Boulder‘s Rufous-sided Towhee, now more commonly known as the Eastern Towhee (Pipilo erythrophthalmus), is a striking bird species within the American sparrow family (Passerellidae). This bird is particularly noted for its unique appearance and melodious song, making it a fascinating subject of study for ornithologists and bird watchers alike.

How many images of this sparrow-family beauty are enough? Easy! Any number of pics of this fantastic fantasy feathered friend is not enough. I have seen countless numbers over many years, in the back yard. We have at least one family who have taken up residence. The family is at least a pair of adults and an offspring. I never tire of them. Each time I see one I am thrilled, and I  think I’m not alone in this fascination.

Characterized by its distinctive plumage, the Eastern Towhee presents a striking contrast in colors. The males are especially noticeable with their black upper bodies and tails, stark white bellies, and rufous (reddish-brown) flanks, from which the bird’s common name is derived. Females, although less boldly colored, display a similar pattern with shades of brown replacing the black. This coloration not only makes the Eastern Towhee a beautiful bird to observe but also serves as an effective camouflage in its natural habitat, blending seamlessly into the underbrush.

Inhabiting the undergrowth of forests across eastern North America, from southern Canada to Florida and extending west to the Great Plains, the Eastern Towhee prefers areas with thick underbrush or the edges of woodlands. These environments provide ample opportunities for foraging on the ground, which is a typical behavior of the species. The bird’s diet is diverse, including insects, seeds, and fruits, which it skillfully uncovers with a characteristic scratching motion, moving backward with both feet simultaneously.

The vocalizations of the Eastern Towhee are as distinctive as its appearance. The male’s primary song is a clear, emphatic “drink-your-tea!” which carries through the bird’s habitat and has become a familiar sound to those who frequent these areas. Additionally, both sexes make a variety of calls, including a sharp “chewink” or “tow-hee,” which contributes to the bird’s common name and provides an audible indicator of its presence even when it is hidden from view.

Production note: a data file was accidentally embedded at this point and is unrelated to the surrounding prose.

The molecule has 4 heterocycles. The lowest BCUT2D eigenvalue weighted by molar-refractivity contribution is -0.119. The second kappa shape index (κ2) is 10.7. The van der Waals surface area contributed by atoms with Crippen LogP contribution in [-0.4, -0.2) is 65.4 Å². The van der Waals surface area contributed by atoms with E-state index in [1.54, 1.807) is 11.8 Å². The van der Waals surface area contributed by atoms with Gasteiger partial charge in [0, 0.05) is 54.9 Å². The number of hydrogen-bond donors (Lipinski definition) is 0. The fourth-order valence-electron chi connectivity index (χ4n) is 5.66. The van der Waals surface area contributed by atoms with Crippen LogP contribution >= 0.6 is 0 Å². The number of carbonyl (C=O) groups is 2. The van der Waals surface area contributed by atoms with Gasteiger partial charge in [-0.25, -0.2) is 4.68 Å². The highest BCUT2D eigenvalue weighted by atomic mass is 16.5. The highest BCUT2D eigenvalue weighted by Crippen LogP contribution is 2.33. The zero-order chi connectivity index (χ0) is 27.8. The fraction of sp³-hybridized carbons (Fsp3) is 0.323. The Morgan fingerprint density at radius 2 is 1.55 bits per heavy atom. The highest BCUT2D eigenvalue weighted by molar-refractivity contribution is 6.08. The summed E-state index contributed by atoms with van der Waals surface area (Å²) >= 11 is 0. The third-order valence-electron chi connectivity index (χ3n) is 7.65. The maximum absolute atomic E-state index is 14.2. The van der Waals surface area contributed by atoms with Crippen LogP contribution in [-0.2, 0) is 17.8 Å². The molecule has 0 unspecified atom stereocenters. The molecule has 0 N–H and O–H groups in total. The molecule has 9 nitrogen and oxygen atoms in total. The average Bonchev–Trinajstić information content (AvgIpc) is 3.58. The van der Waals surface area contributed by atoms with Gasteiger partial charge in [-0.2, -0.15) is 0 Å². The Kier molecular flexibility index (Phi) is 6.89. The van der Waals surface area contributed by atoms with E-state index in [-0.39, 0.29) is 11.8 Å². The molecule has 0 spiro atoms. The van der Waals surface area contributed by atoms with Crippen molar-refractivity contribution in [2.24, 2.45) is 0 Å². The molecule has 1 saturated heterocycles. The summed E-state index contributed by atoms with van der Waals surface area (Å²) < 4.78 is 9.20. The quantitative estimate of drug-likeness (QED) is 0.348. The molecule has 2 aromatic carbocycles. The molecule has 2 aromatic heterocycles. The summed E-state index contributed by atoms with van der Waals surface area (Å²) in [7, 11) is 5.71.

Breeding behaviors of the Eastern Towhee are notable for the male’s vibrant courtship displays, which include song flights and chase flights designed to attract a mate. The female builds a well-concealed nest on the ground or in low bushes, where she lays and incubates a clutch of typically three to four eggs. Both parents participate in feeding the hatchlings, showcasing a cooperative effort in ensuring the survival of their offspring.

Conservation efforts for the Eastern Towhee have been generally successful, with the species maintaining stable populations across much of its range. However, habitat destruction and fragmentation pose ongoing threats, necessitating continued conservation actions to preserve the suitable environments these birds rely on.

In conclusion, the Eastern Towhee (Rufous-sided Towhee) is a fascinating bird, noteworthy for its distinctive plumage, engaging behaviors, and melodious vocalizations. Its presence enriches the ecosystems of eastern North America, making it a beloved species among bird watchers and an important subject for ecological study.

Lenny Lensworth Frieling

Shared Knowledge is Power!

  • Senior Counsel Emeritus to the Boulder Law firm Dolan + Zimmerman LLP : (720)-610-0951
  • Former Judge
  • Photographer of the Year, AboutBoulder 2023
  • First Chair and Originator of the Colorado Bar Association’s Cannabis Law Committee, a National first.
  • Previous Chair, Boulder Criminal Defense Bar (8 years)
  • Twice chair Executive Counsel, Colorado Bar Association Criminal Law Section
  • NORML Distinguished Counsel Circle
  • Life Member, NORML Legal Committee
  • Life Member, Colorado Criminal Defense Bar
  • Board Member Emeritus, Colorado NORML
  • Chair, Colorado NORML, 7 years including during the successful effort to legalize recreational pot in Colorado
  • Media work, including episodes of Fox’s Power of Attorney, well in excess of many hundreds media interviews, appearances, articles, and podcasts, including co-hosting Time For Hemp for two years.
  • Board member, Author, and Editor for Criminal Law Articles for the Colorado Lawyer, primary publication of the Colorado Bar Assoc. 7 Years, in addition to having 2 Colorado Lawyer cover photos, and numerous articles for the Colorado Lawyer monthly publication.
  • LEAP Speaker, multi-published author, University lectures Univ. of Colorado, Boulder, Denver University Law School, Univ. of New Mexico, Las Vegas NM, and many other schools at all levels.